Blue Zones: Tucker Dean


This little face makes me strongly desire Klamath’s success as a Blue Zone community. I want Tucker to know that health, safety and well being are shared values here.

So here are a few words directed to him a decade from now.

Dear Tucker,

I’m writing this on the final day of focus groups for the Blue Zones initiative readiness assessment in Klamath. That was 10 years ago, and I hope we still call this community home.

The focus groups were interesting and thought-provoking. City Councilwoman Trish Seiler reminded us to think about access for people with disabilities when planning the built environment. It’s hard to believe that we still need to be reminded of these simple things.

Our population is aging daily, and the human body has many frailties. I hope your body, mind and spirit are sound. I also hope that you are thankful to God for your good health and the abundant opportunities you are given.

Klamath has always been a place of possibilities, but they all involve hard work. That’s one of the great things about the Blue Zones — success can be personal, family, professional or communitywide.

Your family loves you more than you will ever quite realize. They are a sounding board when you have questions, and a true solace when the world does not seem fair.

I hope you have an appropriate peer group, who laugh, play and feel secure. You model behaviors from the people with whom you associate. Please pick your friends in a manner favoring quality over quantity.

Your school setting should be different than what existed a decade ago. Healthier food choices should abound. You have probably had Blue Zones Challenge segments in your school day. I’m guessing that you get plenty of opportunity to run, walk and ride your bike. Keep after these activities as you age.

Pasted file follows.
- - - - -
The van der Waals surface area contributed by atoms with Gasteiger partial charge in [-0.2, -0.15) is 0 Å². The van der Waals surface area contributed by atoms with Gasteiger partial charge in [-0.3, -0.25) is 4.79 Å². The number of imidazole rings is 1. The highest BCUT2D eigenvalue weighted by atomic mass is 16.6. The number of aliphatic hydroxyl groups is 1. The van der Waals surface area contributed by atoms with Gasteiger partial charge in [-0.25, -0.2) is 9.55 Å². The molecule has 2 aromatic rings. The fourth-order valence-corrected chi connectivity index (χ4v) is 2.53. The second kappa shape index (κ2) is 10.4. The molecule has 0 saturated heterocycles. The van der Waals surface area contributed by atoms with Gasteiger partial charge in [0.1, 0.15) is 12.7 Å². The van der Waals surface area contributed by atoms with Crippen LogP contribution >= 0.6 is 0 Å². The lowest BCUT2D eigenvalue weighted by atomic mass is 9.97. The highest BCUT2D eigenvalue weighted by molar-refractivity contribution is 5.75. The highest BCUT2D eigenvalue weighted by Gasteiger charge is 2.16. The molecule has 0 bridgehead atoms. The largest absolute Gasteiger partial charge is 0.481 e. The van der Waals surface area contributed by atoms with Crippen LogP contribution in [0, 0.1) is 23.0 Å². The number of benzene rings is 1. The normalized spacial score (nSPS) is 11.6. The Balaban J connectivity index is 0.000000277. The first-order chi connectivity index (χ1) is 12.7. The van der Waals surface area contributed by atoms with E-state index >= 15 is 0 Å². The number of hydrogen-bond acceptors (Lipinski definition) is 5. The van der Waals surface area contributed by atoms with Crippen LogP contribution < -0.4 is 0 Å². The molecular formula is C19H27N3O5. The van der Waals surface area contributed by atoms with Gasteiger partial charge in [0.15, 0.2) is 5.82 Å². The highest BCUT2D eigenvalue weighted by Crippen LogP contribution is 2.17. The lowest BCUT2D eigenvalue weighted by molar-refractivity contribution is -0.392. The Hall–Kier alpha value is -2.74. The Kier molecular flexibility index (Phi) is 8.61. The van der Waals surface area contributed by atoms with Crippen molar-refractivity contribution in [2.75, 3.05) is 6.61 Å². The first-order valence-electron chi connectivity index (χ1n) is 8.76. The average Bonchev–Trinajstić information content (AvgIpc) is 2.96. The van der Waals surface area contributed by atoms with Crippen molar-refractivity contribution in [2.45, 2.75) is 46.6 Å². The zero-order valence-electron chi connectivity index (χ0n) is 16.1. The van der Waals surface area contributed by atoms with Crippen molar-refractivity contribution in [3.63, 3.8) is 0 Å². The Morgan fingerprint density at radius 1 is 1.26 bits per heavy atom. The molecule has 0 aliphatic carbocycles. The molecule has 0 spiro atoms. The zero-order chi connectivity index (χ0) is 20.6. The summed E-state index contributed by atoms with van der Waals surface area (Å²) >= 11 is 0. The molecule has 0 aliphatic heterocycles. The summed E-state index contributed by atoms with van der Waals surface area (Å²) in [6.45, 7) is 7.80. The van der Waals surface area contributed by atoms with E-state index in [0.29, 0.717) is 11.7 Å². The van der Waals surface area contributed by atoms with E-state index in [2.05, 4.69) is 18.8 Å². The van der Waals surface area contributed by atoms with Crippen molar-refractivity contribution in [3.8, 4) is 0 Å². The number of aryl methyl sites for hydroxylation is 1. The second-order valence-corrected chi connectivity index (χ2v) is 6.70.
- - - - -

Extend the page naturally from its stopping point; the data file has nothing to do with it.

Technology has changed in ways I cannot even imagine. Remember that human interaction, in a face-to-face manner, is powerful. Put away your technology and enjoy time with your family and friends. These times are creating meaningful memories.

In most situations you can choose how to respond. Please try to be positive, proactive and thankful. It’s not always easy, but it is a favor we can give ourselves.

It would be good to start thinking about what you want in life. Do you want to go on to college? Would you like to have a family of your own someday? Do you have a special interest that you would like to know more about?

I know you are a fine young man. The world is full of choices. Ten years ago, I chose to help bring Blue Zones to Klamath with you in mind. I hope you choose to do something today to help someone else, too.

With love and great anticipation,
Your weird spinster aunt


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